17. vandacca

    vandacca ReActive Member

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    Sounds like Scotty was diverting all power from life-support to the engines. Must have been an epic trip!
     
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  18. aesculus

    aesculus Still Trying to Figure this All Out

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    Did you have range mode on?
     
  19. deque

    deque Member

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    No -- I checked twice to make sure it was off. Brings up an interesting point though -- I turned range mode on for a few miles but decided I would have enough range without using it so I turned it back off. The heat behaved like it never turned back off though.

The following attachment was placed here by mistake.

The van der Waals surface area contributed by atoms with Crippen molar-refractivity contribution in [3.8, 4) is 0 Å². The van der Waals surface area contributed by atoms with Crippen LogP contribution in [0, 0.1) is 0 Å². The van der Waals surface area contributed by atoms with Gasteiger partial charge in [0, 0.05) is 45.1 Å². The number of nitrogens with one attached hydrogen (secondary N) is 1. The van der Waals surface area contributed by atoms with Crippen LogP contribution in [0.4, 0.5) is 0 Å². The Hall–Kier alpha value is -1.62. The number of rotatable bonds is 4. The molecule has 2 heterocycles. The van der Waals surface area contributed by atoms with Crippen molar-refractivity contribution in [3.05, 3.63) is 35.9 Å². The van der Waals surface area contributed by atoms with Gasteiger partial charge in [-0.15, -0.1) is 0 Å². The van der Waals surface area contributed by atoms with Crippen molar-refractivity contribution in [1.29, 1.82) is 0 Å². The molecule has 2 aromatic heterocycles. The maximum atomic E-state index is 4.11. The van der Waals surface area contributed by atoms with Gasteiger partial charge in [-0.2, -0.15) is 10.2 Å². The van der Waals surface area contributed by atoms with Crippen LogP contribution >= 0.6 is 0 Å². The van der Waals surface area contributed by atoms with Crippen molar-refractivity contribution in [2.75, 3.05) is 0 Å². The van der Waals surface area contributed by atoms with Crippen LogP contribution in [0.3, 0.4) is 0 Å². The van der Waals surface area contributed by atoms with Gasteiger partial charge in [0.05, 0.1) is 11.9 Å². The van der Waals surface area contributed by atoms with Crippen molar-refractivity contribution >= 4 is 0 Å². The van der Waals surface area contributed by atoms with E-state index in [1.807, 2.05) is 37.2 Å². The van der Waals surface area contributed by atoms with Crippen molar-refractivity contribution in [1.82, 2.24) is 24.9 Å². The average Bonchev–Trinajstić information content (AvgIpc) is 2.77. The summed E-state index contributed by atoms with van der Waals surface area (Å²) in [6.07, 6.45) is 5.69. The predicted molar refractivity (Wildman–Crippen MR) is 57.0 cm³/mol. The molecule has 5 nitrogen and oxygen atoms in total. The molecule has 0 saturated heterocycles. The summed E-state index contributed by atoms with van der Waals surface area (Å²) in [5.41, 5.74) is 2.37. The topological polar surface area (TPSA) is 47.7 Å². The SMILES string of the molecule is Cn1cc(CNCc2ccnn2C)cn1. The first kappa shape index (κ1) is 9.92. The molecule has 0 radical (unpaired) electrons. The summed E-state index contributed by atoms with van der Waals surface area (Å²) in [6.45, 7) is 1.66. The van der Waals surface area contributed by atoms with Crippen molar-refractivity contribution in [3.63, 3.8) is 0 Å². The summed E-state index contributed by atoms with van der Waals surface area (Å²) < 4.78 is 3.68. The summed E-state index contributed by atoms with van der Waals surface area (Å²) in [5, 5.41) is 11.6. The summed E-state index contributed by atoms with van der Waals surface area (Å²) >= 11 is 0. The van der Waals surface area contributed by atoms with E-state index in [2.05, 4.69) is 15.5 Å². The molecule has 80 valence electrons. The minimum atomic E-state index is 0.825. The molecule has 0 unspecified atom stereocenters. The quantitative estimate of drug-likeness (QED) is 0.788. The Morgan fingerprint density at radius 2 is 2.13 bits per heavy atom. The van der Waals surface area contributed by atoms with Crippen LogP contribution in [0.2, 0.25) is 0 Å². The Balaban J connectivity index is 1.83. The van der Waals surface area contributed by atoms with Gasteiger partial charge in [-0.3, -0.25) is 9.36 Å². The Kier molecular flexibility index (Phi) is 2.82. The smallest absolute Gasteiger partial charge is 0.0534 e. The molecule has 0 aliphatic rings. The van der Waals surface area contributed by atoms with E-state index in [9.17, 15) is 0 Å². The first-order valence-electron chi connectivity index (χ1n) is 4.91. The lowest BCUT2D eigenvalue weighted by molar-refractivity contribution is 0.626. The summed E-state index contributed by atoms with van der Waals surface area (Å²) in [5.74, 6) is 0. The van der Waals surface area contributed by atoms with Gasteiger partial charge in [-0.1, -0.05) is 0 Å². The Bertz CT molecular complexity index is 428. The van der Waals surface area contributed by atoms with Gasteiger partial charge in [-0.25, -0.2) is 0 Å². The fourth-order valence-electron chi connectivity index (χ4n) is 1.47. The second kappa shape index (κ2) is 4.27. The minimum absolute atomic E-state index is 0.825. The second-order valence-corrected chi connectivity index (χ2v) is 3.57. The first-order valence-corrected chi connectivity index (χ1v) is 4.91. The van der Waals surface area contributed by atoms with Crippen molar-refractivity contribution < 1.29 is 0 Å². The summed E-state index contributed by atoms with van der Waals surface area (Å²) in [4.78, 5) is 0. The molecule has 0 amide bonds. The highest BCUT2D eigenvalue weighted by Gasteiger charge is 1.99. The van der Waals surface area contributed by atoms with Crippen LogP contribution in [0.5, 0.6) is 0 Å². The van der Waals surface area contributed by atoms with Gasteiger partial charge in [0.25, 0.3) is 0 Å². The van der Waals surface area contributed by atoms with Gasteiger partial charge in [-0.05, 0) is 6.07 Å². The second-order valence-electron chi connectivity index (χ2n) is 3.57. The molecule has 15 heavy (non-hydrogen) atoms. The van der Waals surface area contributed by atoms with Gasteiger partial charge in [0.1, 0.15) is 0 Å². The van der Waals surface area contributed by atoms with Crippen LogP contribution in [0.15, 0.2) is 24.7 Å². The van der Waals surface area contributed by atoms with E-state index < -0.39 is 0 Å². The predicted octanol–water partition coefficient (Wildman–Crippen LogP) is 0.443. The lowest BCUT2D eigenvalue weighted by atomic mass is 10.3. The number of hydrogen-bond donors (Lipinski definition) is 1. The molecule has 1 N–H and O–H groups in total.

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  20. Ambidexter

    Ambidexter Member

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    I just got back from a trip up into the Lake Tahoe area which involves a 7000' climb over 80 miles. Driving in a gas car I had never really considered how significant that was but i was averaging 650 Wh/mile even going 45mph. Range mode on, though I did have the heat running (70) and it was 20 outside. For a moment on the steepest part of the climb I thought I wasn't going to make it! In the end it was fine but (as the math would suggest) it looks like our 75D can only go about 100 miles under that strain.

    I don't know how high the OP's passes are but I hope that helps!